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  #151  
Old 20 Jun 14, 21:20
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Quote:
Originally Posted by Massena View Post
You did a good job with the introduction of the book. I bought a copy and plan on buying volume II.

Don't get discouraged if some of us disagree with a book that is introduced.

The point is, I think, to stimulate discussion and you did that admirably.

Hang in there.

Sincerely,
M
Thanks for your support.
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  #152  
Old 20 Jun 14, 21:42
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Quote:
Originally Posted by B7B Southern View Post
History is made by choices.
One over the othere.

I come in with a new book to me, and make a find about Grant, heck, with
all that jumping, sqaulling, etc.one would think it was the end of the world.
Won't happen again for me.
Its alright. It is a controversial book. I recall a similar (but less heated) reaction to the new Hood book.

http://www.armchairgeneral.com/forum...d.php?t=142265
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  #153  
Old 21 Jun 14, 18:28
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Quote:
Originally Posted by B7B Southern View Post
Thanks for your support.
Anytime, Marshall, anytime at all.

Sincerely,
M
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  #154  
Old 21 Jun 14, 20:56
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Quote:
Originally Posted by 67th Tigers View Post
...at the start of the war he was living in Galena and known as the town drunk.
Interestingly, that statement about Grant is also incorrect.

I received today the book Captain Sam Grant by Lloyd Lewis, which is the first volume in the trilogy on Grant which was completed by Bruce Catton after Lewis died.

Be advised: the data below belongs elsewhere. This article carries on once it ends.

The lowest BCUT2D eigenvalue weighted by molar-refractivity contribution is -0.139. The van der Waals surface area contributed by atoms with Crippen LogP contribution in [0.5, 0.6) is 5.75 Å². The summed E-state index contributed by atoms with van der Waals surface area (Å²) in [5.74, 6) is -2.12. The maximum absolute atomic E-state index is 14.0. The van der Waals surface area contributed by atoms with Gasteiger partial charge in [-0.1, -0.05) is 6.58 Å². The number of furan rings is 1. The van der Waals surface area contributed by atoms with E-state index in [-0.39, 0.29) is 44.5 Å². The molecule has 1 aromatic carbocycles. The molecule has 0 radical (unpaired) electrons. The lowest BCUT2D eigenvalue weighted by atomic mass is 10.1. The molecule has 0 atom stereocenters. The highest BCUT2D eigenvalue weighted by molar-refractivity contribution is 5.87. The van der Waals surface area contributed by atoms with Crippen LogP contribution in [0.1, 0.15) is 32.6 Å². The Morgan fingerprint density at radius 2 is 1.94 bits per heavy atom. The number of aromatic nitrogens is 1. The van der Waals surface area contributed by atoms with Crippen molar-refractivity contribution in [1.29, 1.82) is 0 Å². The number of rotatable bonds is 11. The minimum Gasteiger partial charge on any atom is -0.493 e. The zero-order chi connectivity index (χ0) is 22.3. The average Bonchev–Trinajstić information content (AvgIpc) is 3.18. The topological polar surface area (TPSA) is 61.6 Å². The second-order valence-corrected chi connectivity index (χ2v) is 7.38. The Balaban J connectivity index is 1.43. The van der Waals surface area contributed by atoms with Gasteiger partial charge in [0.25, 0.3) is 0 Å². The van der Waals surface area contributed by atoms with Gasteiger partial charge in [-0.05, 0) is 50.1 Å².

Regarding Grant's time in Galena before returning to the US Army, Lewis writes:

'...Now that occupation was constant, security more certain with each day, and his family at hand, Ulysses found no need for liquor. Rawlins, who made it his business to know about such matters, endorsed the statement that while Grant smoked a clay pipe to excess, 'he was temperate in everything else, for he had totally aabstained from drink for several years,' and had not touched a drop even while passing drinks around the store the night of the great Republican 'jollification.' And the lawyer, Shaw, declared in after years that he had not heard it hinted, while Grant lived in Galena, that 'there was the slightest lapse from perfect sobriety.'-389.

So, where did you find the idea of Grant being 'the town drunk' in Galena, or did you just make it up?

Sincerely,
M
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  #155  
Old 22 Jun 14, 06:47
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Here is a character sketch of Grant as a new colonel taking over an undisciplined volunteer regiment at the beginning of the Civil War (from Lewis' biography, 427-428). It is definitely an excellent example of Grant's character and what made him an excellent commander.

'Committed, however, to Illinois, Grant boarded a Springfield horsecar on June 16 and with John E. Smith beside him rode out to his regiment at Camp Yates. Smith later described Grant's arrival: